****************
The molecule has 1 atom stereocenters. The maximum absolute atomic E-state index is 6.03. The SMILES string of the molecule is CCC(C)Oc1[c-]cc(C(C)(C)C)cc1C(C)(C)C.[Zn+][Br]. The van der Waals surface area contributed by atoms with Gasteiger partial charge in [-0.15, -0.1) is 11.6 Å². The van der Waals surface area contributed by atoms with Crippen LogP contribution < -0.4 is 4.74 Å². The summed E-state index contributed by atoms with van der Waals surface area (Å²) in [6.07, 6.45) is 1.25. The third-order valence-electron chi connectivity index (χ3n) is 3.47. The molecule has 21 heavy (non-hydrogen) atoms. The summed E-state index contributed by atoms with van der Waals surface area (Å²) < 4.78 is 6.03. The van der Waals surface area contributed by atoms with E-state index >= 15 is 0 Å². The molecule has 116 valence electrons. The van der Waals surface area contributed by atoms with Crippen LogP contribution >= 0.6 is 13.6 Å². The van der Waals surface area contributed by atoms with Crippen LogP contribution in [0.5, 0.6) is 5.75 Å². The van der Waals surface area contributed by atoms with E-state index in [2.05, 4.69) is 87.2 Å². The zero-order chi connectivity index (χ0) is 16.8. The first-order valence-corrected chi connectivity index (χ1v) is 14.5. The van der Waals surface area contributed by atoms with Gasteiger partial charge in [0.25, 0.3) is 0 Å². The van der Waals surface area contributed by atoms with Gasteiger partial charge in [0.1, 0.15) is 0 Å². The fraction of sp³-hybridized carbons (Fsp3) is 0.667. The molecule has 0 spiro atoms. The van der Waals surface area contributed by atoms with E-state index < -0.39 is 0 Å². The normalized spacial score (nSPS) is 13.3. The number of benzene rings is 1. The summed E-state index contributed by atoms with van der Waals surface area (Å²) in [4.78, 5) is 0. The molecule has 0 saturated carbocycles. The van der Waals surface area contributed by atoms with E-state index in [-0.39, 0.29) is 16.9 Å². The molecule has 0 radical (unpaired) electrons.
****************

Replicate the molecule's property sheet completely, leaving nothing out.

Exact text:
The molecule has 1 atom stereocenters. The maximum absolute atomic E-state index is 6.03. The SMILES string of the molecule is CCC(C)Oc1[c-]cc(C(C)(C)C)cc1C(C)(C)C.[Zn+][Br]. The van der Waals surface area contributed by atoms with Gasteiger partial charge in [-0.15, -0.1) is 11.6 Å². The van der Waals surface area contributed by atoms with Crippen LogP contribution < -0.4 is 4.74 Å². The summed E-state index contributed by atoms with van der Waals surface area (Å²) in [6.07, 6.45) is 1.25. The third-order valence-electron chi connectivity index (χ3n) is 3.47. The molecule has 21 heavy (non-hydrogen) atoms. The summed E-state index contributed by atoms with van der Waals surface area (Å²) < 4.78 is 6.03. The van der Waals surface area contributed by atoms with E-state index >= 15 is 0 Å². The molecule has 116 valence electrons. The van der Waals surface area contributed by atoms with Crippen LogP contribution >= 0.6 is 13.6 Å². The van der Waals surface area contributed by atoms with Crippen LogP contribution in [0.5, 0.6) is 5.75 Å². The van der Waals surface area contributed by atoms with E-state index in [2.05, 4.69) is 87.2 Å². The zero-order chi connectivity index (χ0) is 16.8. The first-order valence-corrected chi connectivity index (χ1v) is 14.5. The van der Waals surface area contributed by atoms with Gasteiger partial charge in [0.25, 0.3) is 0 Å². The van der Waals surface area contributed by atoms with Gasteiger partial charge in [0.1, 0.15) is 0 Å². The fraction of sp³-hybridized carbons (Fsp3) is 0.667. The molecule has 0 spiro atoms. The van der Waals surface area contributed by atoms with E-state index < -0.39 is 0 Å². The normalized spacial score (nSPS) is 13.3. The number of benzene rings is 1. The summed E-state index contributed by atoms with van der Waals surface area (Å²) in [4.78, 5) is 0. The molecule has 0 saturated carbocycles. The van der Waals surface area contributed by atoms with E-state index in [-0.39, 0.29) is 16.9 Å². The molecule has 0 radical (unpaired) electrons.